In none of the models reported in Table 2, Table 3 and Table 4 did multicollinearity issues emerge: no VIF exceeded the nominal value of 5.
Finally, the outcomes of SRH and anti-NA assay use were relatively infrequent, and thus displayed a low event-per-predictor ratio. We therefore decided against the multivariable regression approach. However, two notable features regarding the SRH assay emerged: (i) all [100% (95% CI: 93.4–100%)] studies were industry sponsored and (ii) two thirds [66.7% (95% CI: 52.5–78.9%)] were conducted in Europe. By contrast, most [65.0% (95% CI: 40.8–84.6%)] anti-NA antibody testing was performed in the US.

4. Discussion

To our knowledge, the present paper is the first to describe and analyze the use of the available immunological assays for quantifying the immunogenicity of the currently licensed IVs and vaccine candidates. Several findings emerged from the present analysis. First (and not to our surprise), we found that most of the studies included used only one assay, which in most cases was the HAI. Second, we found that some IV formulations and some study design attributes, such as phase or sponsorship, were associated with the patterns of use of particular immunological assays. We will now discuss our principal findings.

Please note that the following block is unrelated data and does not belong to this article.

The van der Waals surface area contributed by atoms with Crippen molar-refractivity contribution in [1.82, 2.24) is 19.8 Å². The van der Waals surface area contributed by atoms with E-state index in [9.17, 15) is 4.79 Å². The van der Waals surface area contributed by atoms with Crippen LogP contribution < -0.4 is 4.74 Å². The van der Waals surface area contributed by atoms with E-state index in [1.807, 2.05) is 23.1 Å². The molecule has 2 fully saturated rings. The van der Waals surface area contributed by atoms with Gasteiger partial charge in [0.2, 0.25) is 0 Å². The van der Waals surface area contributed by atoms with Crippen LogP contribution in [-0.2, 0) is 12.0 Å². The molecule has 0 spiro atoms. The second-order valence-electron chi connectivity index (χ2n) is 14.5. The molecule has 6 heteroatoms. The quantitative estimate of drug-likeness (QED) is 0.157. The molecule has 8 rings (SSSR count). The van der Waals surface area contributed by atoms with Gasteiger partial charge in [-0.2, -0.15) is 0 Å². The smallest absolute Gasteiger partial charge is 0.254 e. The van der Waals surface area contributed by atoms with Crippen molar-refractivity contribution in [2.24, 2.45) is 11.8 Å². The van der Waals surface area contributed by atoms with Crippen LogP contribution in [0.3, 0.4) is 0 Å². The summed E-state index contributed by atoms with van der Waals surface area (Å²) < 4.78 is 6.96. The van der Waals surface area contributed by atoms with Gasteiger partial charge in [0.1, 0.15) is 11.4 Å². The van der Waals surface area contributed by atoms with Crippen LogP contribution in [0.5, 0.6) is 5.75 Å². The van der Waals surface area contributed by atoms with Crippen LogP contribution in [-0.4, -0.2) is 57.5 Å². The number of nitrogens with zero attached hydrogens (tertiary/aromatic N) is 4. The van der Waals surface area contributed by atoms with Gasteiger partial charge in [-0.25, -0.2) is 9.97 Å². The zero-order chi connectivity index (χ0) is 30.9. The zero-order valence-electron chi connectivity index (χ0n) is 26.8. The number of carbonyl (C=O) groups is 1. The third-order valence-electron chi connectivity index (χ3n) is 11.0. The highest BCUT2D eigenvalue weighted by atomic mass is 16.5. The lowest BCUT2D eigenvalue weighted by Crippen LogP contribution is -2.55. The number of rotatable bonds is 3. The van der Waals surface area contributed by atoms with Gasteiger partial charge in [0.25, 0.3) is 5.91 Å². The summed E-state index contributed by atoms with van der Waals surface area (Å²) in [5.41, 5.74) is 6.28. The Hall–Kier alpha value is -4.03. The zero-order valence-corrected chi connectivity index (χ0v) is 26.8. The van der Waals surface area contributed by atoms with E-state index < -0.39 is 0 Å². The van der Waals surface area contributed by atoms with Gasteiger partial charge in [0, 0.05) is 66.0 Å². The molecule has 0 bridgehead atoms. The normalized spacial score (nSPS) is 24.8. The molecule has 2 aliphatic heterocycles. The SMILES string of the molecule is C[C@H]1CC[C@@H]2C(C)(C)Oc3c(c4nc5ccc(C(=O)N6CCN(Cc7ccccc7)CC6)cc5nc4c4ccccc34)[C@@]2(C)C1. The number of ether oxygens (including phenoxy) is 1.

Regarding IV valence characteristics, we did not generally find any meaningful correlation, the only exception being the significantly higher probability of neutralizing antibody quantification in trials involving monovalent IVs. In our study, most monovalent IVs were either pandemic A(H1N1)pdm09 or pre-pandemic vaccines against several avian type A subtypes with pandemic potential [e.g., A(H5N1), A(H7N9)]. Indeed, VN has proved to be particularly useful in studying the serology of avian type A strains, and several studies have documented the unsuitability of HAI for the detection of antibodies against these viruses [22,23,24]. Moreover, the pattern observed may be somehow linked to antigen-sparing as a strategy for pandemic preparedness promoted by the World Health Organization [25]. Indeed, in the present analysis, many (pre)-/pandemic studies were dose-finding. Compared with HAI, VN can detect antibodies at lower titers, distinguish better between small differences (e.g., less than two-fold) in pre- and post-vaccination titers, and requires a lower concentration in order to yield a judgment of protection (though no formally established threshold has been universally recognized) [24,26,27,28,29].